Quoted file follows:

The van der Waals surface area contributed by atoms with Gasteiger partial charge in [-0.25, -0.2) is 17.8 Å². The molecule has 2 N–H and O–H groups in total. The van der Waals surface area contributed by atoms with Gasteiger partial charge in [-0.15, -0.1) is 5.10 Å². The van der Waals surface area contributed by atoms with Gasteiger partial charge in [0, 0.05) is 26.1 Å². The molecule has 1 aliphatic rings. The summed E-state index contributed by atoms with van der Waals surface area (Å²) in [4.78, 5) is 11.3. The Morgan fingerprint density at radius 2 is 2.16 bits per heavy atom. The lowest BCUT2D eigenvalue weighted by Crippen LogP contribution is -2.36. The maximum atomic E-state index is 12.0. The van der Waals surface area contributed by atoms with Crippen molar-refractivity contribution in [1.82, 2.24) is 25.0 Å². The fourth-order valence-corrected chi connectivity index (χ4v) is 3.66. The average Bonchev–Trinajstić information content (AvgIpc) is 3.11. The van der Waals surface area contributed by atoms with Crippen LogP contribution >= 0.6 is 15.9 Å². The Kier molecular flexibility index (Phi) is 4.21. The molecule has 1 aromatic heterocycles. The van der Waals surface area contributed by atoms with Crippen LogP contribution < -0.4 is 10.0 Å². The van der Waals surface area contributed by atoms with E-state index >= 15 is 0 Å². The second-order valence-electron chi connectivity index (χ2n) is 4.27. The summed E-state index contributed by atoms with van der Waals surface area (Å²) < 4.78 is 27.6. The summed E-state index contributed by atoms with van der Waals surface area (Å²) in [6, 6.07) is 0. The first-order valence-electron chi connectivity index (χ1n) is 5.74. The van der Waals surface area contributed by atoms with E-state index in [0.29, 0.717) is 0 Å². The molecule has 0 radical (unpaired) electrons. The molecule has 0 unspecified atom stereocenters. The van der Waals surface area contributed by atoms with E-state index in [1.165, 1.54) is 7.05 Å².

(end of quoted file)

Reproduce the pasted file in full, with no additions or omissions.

The van der Waals surface area contributed by atoms with Gasteiger partial charge in [-0.25, -0.2) is 17.8 Å². The molecule has 2 N–H and O–H groups in total. The van der Waals surface area contributed by atoms with Gasteiger partial charge in [-0.15, -0.1) is 5.10 Å². The van der Waals surface area contributed by atoms with Gasteiger partial charge in [0, 0.05) is 26.1 Å². The molecule has 1 aliphatic rings. The summed E-state index contributed by atoms with van der Waals surface area (Å²) in [4.78, 5) is 11.3. The Morgan fingerprint density at radius 2 is 2.16 bits per heavy atom. The lowest BCUT2D eigenvalue weighted by Crippen LogP contribution is -2.36. The maximum atomic E-state index is 12.0. The van der Waals surface area contributed by atoms with Crippen molar-refractivity contribution in [1.82, 2.24) is 25.0 Å². The fourth-order valence-corrected chi connectivity index (χ4v) is 3.66. The average Bonchev–Trinajstić information content (AvgIpc) is 3.11. The van der Waals surface area contributed by atoms with Crippen LogP contribution >= 0.6 is 15.9 Å². The Kier molecular flexibility index (Phi) is 4.21. The molecule has 1 aromatic heterocycles. The van der Waals surface area contributed by atoms with Crippen LogP contribution < -0.4 is 10.0 Å². The van der Waals surface area contributed by atoms with E-state index >= 15 is 0 Å². The second-order valence-electron chi connectivity index (χ2n) is 4.27. The summed E-state index contributed by atoms with van der Waals surface area (Å²) < 4.78 is 27.6. The summed E-state index contributed by atoms with van der Waals surface area (Å²) in [6, 6.07) is 0. The first-order valence-electron chi connectivity index (χ1n) is 5.74. The van der Waals surface area contributed by atoms with E-state index in [0.29, 0.717) is 0 Å². The molecule has 0 radical (unpaired) electrons. The molecule has 0 unspecified atom stereocenters. The van der Waals surface area contributed by atoms with E-state index in [1.165, 1.54) is 7.05 Å².